Hump and hollow

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Hump and hollow, occasionally termed "flipping", is a technique of contouring pastures to improve productivity especially on the West Coast of New Zealand.

The technique, used on peat soils and in areas of high rainfall, allows for faster water runoff and lowers the level the water table. In a three-year trial at Kowhitirangi on the West Coast of New Zealand where the annual rainfall is 3000mm, an improvement of 14% was made when compared with no drainage.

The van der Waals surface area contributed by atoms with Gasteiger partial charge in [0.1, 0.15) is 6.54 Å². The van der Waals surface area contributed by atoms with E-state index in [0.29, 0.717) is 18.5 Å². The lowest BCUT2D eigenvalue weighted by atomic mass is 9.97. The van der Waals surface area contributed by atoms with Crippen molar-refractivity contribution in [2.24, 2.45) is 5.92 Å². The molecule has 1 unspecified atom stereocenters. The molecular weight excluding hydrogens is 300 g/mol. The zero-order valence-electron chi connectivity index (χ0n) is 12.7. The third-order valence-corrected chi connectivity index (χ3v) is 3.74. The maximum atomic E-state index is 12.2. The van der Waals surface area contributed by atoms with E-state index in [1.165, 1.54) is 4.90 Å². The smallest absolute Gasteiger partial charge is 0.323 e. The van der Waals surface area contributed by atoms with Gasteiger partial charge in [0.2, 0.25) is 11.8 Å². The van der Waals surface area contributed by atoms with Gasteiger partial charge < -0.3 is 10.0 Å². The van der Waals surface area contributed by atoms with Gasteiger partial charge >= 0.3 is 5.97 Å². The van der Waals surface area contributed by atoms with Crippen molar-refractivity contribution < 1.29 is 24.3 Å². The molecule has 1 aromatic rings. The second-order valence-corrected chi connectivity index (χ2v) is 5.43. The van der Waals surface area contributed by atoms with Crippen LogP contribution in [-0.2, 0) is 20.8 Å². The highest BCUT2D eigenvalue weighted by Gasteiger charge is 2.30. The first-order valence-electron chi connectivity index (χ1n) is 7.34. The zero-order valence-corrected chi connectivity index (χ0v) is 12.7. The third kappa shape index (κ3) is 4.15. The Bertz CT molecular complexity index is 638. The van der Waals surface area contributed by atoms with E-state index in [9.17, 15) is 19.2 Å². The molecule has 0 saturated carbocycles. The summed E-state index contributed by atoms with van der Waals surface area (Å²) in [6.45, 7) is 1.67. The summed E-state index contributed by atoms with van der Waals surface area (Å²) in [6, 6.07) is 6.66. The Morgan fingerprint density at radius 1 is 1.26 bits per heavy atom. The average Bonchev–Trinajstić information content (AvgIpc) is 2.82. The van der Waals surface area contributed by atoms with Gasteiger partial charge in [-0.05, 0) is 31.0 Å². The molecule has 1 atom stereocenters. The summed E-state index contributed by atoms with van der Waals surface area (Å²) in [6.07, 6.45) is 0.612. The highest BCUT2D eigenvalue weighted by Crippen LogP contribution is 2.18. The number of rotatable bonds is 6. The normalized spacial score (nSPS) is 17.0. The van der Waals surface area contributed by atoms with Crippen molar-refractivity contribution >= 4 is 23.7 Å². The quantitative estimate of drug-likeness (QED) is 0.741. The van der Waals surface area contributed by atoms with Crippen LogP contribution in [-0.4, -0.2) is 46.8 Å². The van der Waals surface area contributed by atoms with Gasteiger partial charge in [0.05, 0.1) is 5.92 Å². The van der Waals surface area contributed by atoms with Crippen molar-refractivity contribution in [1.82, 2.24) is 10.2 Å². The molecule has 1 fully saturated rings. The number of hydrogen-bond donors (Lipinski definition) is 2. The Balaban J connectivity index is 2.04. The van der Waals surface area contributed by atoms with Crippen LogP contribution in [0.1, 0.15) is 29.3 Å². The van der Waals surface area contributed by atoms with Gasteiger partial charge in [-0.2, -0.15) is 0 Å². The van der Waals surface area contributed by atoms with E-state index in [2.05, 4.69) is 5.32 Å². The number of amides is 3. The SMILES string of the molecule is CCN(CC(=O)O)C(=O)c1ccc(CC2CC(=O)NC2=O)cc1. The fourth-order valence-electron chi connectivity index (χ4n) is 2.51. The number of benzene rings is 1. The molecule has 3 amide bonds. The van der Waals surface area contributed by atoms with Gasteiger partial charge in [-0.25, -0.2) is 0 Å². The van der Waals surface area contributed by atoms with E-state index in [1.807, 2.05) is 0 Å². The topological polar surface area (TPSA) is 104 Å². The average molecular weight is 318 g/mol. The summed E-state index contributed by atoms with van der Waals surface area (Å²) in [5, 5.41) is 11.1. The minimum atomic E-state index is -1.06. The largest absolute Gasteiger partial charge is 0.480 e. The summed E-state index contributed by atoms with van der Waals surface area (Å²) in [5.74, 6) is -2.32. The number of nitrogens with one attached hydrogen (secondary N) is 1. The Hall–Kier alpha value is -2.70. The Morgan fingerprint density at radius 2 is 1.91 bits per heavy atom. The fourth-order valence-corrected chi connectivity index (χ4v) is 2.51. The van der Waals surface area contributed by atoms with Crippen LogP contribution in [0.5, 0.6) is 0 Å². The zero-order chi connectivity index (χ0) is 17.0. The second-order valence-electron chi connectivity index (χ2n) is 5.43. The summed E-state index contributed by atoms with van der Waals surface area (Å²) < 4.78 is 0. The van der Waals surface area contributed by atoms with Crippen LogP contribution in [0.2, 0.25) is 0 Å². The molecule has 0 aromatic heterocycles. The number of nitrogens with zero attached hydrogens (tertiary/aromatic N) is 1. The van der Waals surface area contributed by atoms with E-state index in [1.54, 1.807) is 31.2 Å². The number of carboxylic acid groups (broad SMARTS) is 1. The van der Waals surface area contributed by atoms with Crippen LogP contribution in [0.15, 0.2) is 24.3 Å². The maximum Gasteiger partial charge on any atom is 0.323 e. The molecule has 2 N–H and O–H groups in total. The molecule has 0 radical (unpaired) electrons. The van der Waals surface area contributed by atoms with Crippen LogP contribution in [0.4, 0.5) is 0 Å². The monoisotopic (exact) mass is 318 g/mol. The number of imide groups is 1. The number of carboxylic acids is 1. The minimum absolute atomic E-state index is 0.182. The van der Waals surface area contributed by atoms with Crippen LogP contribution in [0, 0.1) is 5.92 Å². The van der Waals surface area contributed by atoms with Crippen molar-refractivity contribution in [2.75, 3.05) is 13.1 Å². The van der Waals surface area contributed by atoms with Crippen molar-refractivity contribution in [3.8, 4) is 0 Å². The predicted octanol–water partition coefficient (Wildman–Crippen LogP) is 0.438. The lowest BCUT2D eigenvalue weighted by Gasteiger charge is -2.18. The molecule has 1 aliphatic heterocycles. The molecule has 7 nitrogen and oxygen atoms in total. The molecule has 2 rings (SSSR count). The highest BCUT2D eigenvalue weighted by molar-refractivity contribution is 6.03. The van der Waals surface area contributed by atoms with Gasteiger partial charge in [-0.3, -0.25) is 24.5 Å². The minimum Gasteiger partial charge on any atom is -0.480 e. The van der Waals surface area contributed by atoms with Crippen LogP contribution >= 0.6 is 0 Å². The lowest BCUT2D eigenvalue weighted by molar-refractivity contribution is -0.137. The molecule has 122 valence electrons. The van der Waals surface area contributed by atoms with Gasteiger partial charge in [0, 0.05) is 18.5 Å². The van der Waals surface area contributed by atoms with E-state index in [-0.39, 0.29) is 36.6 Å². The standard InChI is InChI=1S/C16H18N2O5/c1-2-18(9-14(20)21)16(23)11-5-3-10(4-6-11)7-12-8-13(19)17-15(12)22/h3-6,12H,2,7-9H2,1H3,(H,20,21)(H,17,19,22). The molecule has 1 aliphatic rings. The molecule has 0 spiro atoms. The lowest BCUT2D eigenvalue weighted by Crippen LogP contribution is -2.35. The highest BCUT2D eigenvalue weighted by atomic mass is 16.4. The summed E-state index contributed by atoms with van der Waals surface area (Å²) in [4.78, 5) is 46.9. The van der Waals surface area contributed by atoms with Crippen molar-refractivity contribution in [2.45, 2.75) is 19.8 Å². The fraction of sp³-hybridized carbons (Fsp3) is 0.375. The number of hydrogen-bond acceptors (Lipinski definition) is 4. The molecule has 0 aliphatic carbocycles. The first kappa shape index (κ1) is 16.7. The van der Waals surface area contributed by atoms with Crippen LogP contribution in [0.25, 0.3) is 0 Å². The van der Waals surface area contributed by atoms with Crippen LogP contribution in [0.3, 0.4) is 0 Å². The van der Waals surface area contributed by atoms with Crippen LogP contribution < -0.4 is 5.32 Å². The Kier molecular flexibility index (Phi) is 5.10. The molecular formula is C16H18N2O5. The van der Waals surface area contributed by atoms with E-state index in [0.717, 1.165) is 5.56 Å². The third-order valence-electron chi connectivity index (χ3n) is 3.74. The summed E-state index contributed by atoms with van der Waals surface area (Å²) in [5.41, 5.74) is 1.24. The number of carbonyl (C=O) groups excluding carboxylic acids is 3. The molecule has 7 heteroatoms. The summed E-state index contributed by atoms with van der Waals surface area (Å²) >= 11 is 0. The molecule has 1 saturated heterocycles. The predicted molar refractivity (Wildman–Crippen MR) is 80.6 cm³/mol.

Hump and hollowing is increasingly used on the West Coast and concerns have been raised about the effects on water quality. [1] There is also an effect on soil structure, catchment hydrology, and modifications to habitat.[2]

See also[edit]

References[edit]

  1. ^ "Getting the best out of hump-and-hollow farming". Water Resources Update No 14. NIWA. 2005. Retrieved 2008-04-17. 
  2. ^ Brown, Steph (2004). "Review of Humping and Hollowing on the West Coast" (PDF). Opus International Consultants. Archived from the original (PDF) on 27 September 2011. Retrieved 1 July 2011.